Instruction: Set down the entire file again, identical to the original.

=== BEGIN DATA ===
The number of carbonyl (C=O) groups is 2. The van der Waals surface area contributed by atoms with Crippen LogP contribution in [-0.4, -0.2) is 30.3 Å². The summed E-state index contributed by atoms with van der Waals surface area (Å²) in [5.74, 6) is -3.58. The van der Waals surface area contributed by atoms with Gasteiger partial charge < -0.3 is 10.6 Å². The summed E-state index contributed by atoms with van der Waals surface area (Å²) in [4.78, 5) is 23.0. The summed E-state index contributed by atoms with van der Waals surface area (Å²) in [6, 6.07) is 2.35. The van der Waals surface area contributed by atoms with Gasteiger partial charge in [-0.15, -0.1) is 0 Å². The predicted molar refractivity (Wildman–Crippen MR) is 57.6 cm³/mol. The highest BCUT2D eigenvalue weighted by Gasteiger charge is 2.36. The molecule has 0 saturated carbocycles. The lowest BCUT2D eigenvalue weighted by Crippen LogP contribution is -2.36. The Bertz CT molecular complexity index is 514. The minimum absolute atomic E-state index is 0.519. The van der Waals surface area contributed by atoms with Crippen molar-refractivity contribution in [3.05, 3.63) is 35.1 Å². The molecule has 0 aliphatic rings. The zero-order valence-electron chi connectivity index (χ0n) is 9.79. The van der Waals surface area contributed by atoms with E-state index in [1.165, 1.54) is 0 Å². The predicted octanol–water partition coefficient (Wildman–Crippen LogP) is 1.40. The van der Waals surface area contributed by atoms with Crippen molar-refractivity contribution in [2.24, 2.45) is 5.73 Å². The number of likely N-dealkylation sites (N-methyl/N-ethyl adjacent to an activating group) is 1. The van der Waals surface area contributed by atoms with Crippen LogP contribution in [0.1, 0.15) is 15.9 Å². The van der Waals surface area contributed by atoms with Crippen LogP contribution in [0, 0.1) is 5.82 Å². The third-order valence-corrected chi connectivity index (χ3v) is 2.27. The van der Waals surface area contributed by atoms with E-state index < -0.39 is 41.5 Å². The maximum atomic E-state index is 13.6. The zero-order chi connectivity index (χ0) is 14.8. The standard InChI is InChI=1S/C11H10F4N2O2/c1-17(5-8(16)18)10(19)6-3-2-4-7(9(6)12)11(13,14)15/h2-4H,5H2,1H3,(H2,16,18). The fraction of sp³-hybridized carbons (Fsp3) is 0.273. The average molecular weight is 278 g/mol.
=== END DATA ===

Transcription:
The number of carbonyl (C=O) groups is 2. The van der Waals surface area contributed by atoms with Crippen LogP contribution in [-0.4, -0.2) is 30.3 Å². The summed E-state index contributed by atoms with van der Waals surface area (Å²) in [5.74, 6) is -3.58. The van der Waals surface area contributed by atoms with Gasteiger partial charge < -0.3 is 10.6 Å². The summed E-state index contributed by atoms with van der Waals surface area (Å²) in [4.78, 5) is 23.0. The summed E-state index contributed by atoms with van der Waals surface area (Å²) in [6, 6.07) is 2.35. The van der Waals surface area contributed by atoms with Gasteiger partial charge in [-0.15, -0.1) is 0 Å². The predicted molar refractivity (Wildman–Crippen MR) is 57.6 cm³/mol. The highest BCUT2D eigenvalue weighted by Gasteiger charge is 2.36. The molecule has 0 saturated carbocycles. The lowest BCUT2D eigenvalue weighted by Crippen LogP contribution is -2.36. The Bertz CT molecular complexity index is 514. The minimum absolute atomic E-state index is 0.519. The van der Waals surface area contributed by atoms with Crippen molar-refractivity contribution in [3.05, 3.63) is 35.1 Å². The molecule has 0 aliphatic rings. The zero-order valence-electron chi connectivity index (χ0n) is 9.79. The van der Waals surface area contributed by atoms with E-state index in [1.165, 1.54) is 0 Å². The predicted octanol–water partition coefficient (Wildman–Crippen LogP) is 1.40. The van der Waals surface area contributed by atoms with Crippen molar-refractivity contribution in [2.24, 2.45) is 5.73 Å². The number of likely N-dealkylation sites (N-methyl/N-ethyl adjacent to an activating group) is 1. The van der Waals surface area contributed by atoms with Crippen LogP contribution in [0.1, 0.15) is 15.9 Å². The van der Waals surface area contributed by atoms with Crippen LogP contribution in [0, 0.1) is 5.82 Å². The third-order valence-corrected chi connectivity index (χ3v) is 2.27. The van der Waals surface area contributed by atoms with E-state index < -0.39 is 41.5 Å². The maximum atomic E-state index is 13.6. The zero-order chi connectivity index (χ0) is 14.8. The standard InChI is InChI=1S/C11H10F4N2O2/c1-17(5-8(16)18)10(19)6-3-2-4-7(9(6)12)11(13,14)15/h2-4H,5H2,1H3,(H2,16,18). The fraction of sp³-hybridized carbons (Fsp3) is 0.273. The average molecular weight is 278 g/mol.